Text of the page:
I have yet to meet any sane person who refutes the fact that the climate is changing. It always has – hence the ice-age and the medieval mini-ice ages that enabled the frost fairs.
Without doubt the global climate is warming – and this seems to correlate with post industrial-revolution development.
BUT correlation is NOT causation – and I have yet to see a convincing causation.
For all we know the extraction of energy from the atmosphere using wind-turbines might be tipping some balance of which we are currently not aware – we only just discovered that the shock-waves from WW2 bombing raids affected the upper atmosphere.
To call people with views on either side in sum ways thick etc. is merely to demonstrate a closed mind and a selfish dogma … people can interpret the evidence the choose the way we choose – but that is a long way from actually ‘knowing’.
Cotyledon, could you highlight where the causal relationship between the increase in atmospheric CO2 and the accelerated increase in global temperature breaks down? Is the atmospheric CO2 concentration not increasing? Is the increase not caused by the burning of fossil fuels? Does CO2 not cause positive radiative forcing? Does positive radiative forcing not increase global temperatures? Where is the fatal flaw in this rationale?
Far from being close-minded or dogmatic, climate scientists spend a significant amount of effort on investigating possible alternative causes of the observed temperature rise (solar activity, volcanic activity, etc. – you name it: if it is even remotely plausible they will probably have considered it). They study the underlying physics and use advanced models to analyse their effect on the earth’s climate (unfortunately, it’s impractical to verify the results through direct experiment) and evaluate how well their results match observations (the ultimate sanity check). As they do so the evidence that the cause of the accelerated temperature increase is anthropogenic becomes stronger every day. Of course, it is always possible that scientists have overlooked something, but any “wiggle room” is fast evaporating. Any suggestions as to which phenomena should be considered for further study would be welcome.
Get the documetory that was on Sky Atlantic about 12months ago called TEN BILLION by Professional.Steven Emmens and a team of real expect environmental scientists conducted over a ten year period. These are the real facts that the idiots in the EU and our own goverment choosr to ignor.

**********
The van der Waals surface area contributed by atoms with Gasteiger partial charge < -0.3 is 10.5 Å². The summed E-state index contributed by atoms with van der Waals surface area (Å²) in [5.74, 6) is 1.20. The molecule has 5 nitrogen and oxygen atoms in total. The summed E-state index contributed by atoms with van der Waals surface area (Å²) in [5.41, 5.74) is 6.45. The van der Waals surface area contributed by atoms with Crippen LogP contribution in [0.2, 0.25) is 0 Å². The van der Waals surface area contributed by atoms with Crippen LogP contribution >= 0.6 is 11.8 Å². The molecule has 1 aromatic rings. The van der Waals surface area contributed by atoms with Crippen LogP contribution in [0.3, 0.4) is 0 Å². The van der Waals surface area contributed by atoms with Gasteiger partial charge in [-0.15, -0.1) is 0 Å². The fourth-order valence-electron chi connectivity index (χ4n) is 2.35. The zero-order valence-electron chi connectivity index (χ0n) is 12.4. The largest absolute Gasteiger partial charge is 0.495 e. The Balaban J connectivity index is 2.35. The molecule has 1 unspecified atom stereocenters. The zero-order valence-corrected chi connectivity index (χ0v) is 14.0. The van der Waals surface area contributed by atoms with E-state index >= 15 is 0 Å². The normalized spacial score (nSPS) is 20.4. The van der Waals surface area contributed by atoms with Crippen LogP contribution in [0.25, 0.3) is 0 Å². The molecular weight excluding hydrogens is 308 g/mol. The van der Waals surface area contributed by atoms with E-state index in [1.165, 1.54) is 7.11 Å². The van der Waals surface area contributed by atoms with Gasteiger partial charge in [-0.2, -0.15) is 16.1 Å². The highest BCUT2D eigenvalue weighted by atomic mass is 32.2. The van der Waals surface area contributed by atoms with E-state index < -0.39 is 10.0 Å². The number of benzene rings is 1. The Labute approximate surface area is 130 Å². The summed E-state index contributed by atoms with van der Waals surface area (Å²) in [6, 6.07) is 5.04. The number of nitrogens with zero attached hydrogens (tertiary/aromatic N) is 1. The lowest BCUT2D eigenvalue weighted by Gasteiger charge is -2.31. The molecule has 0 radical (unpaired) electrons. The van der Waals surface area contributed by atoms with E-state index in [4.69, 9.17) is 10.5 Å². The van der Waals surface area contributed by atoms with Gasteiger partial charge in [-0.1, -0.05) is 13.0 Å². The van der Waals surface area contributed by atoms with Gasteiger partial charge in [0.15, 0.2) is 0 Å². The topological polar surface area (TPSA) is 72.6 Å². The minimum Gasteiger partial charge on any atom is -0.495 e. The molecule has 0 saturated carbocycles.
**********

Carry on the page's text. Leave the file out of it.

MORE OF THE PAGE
View this if you are interested in fact not fiction and you will have your scientists that Challenge your myth.
SMART meters will allow a higher tariff to be apllied for electricity used for charging cars, thus replacing road tax.
Autonomous cars will reduce the need for private car ownership. We will use an app to call up a car when we need to use one, rather than own one.
The biggest obstacle to electric cars is the need to roll out tens of millions of charging points across the country in a short time and national grid capacity.
Lithium Ion batteries are not very green. There is a huge environmental impact from mining lithium and cobalt, and at present only 2% of lithium ion batteries are recycled, compared to 98% of lead acid batteries.
None of these commissions seem to take into account the thousands of aircraft in the air every day dumping tons of pollutants into the atmosphere
Can you imagine the M25 on a Friday afternoon littered with abandoned cars after their batteries have run flat, a nissan leaf may have a range of 168 miles in ideal circumstances, but Im sure in the middle of winter, when the temperature is below freezing and the electric heater running on full power, I bet the range is less than half of that
my leaf does 140-150 with heating on as needed in winter, 170 in summer thanks. do you set out for a long journey without enough fuel?
Arbitrary targets will always do more harm than good & this sounds about as arbirary as it gets.. then there is whether it is actually going to achieve anything useful anyway. We still have volcanoes that can dwarf anything we may be able to achieve & in a much shorter period of time. By the way CO2 is something we all breath out & plants need in order to produce oxygen; it is a part of the cycle of life & yet often labelled as pollution.